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Learn More. This study examined the impact of state anxiety, trait anxiety, and anxiety sensitivity on physiological and self-report measures of sexual arousal and sexual function in a non-clinical sample of women. Physiological sexual responses to an erotic stimulus were assessed using vaginal photoplethysmography, and subjective reactions were measured using questionnaires.
suggested a curvilinear relationship between state anxiety and physiological sexual arousal vaginal pulse amplitude; VPA. Trait anxiety and anxiety sensitivity were correlated with self-reported sexual arousal outside the laboratory. The findings may be interpreted in light of sympathetic nervous system SNS influences on sexual arousal and potential cognitive interference mechanisms associated with anxiety.
Research on the role of anxiety in sexual arousal has focused primarily on anxiety arising from specific concerns about sexual performance e. A high prevalence of sexual dysfunction has been reported in women with anxiety disorders e. High—normal levels of anxiety in normal populations may also be a risk factor for sexual problems.
In a large community epidemiological survey, Dunn, Croft, and Hackett reported that women with moderate to high scores on a self-report measure of anxiety were at ificantly higher risk for a of sexual problems, but particularly for arousal difficulties. Heaven et al.
The mechanisms by which anxiety impacts sexual arousal in women are not firmly established. Clearly, anxiety proneness may predispose women to developing worries and fears about their sexual lives and sexual behavior.
Sex-related anxiety can make it difficult to psychologically engage in sexual activity, as the woman may be too preoccupied with her sex-related fears to fully attend to sexually arousing stimuli Barlow, It is also possible that, in the absence of specific sexual concerns, high levels of anxiety may be associated with non-sexual cognitive distractions such as worry, obsessions, and hypervigilance to bodily sensations that can interfere with sexual responding. Even among women without sexual disorders, laboratory studies have demonstrated that non-sexual cognitive distractions reduce both physiological and subjective arousal to erotic stimuli e.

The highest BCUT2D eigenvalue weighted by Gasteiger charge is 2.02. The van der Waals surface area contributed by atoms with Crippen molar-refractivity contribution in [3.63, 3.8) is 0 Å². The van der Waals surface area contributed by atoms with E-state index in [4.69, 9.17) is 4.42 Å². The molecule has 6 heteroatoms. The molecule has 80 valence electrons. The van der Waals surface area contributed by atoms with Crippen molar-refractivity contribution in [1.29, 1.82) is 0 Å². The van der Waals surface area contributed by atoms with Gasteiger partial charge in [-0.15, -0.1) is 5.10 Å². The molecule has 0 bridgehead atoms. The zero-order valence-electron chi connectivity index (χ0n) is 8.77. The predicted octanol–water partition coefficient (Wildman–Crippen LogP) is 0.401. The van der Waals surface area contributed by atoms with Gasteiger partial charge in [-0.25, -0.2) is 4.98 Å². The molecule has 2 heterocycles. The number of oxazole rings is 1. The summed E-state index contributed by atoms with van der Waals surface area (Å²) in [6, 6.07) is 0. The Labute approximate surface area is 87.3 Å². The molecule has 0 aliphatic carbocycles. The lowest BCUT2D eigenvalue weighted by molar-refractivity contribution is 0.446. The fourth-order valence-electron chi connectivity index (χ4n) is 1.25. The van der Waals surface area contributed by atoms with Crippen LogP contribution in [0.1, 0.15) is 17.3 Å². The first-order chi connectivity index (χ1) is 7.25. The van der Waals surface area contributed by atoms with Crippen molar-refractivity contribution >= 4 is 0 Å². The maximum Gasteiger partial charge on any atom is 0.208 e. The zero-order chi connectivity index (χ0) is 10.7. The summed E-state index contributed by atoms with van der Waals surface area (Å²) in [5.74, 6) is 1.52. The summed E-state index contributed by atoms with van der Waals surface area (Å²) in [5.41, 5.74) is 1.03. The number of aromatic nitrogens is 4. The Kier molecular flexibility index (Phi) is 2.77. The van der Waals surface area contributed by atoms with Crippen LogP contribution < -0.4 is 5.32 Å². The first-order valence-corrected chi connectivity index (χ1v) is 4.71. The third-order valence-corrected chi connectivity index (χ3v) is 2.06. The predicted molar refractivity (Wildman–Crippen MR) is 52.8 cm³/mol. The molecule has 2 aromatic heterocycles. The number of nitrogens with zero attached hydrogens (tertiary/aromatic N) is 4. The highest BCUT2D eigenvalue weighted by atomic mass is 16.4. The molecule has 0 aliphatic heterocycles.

Finally, because both acute anxiety and sexual arousal are mediated by changes in autonomic arousal, there may be a physiological basis to impaired sexual responding secondary to anxiety. Although clinical reports generally link anxiety to impaired sexual arousal, laboratory studies suggest that, under certain conditions, anxiety may facilitate genital sexual arousal responses.
For example, Hoon, Wincze, and Hoon and Palace and Gorzalka concluded that anxiety induced by an anxiety-evoking film enhanced vaginal vasocongestive responses to erotic stimuli in the laboratory. Discrepancies between experimental and clinical data may be attributable to distinctions between physiological i.
Experimental studies that have assessed both physiological and self-reported sexual arousal often report low correlations between these measures in women e. The discrepancy between clinical reports and experimental data concerning the effects of anxiety on sexual arousal may also be explained by the fact that anxiety has been treated as a vague, unitary construct in many studies to date. Because state anxiety may entail this additional influence on sexual arousal by means of SNS arousal, differentiating between acute and chronic anxiety states in sexual arousal studies may have meaningful implications.
Because state anxiety is transitory and can easily be manipulated e.
The of two such studies Hoon et al. With regard to subjective anxiety, however, state anxiety could theoretically distract the individual from cognitively processing sexually arousing stimuli Barlow,leading to lower self-reported sexual arousal. Indeed, Palace and Gorzalka noted that, in contrast to physiological measures, subjective arousal responses to an erotic film were lower when preceded by an anxiety-provoking film than by a neutral film. It is not surprising, therefore, that Palace and Gorzalka also noted a lack of correlation between physiological and subjective measures of sexual arousal.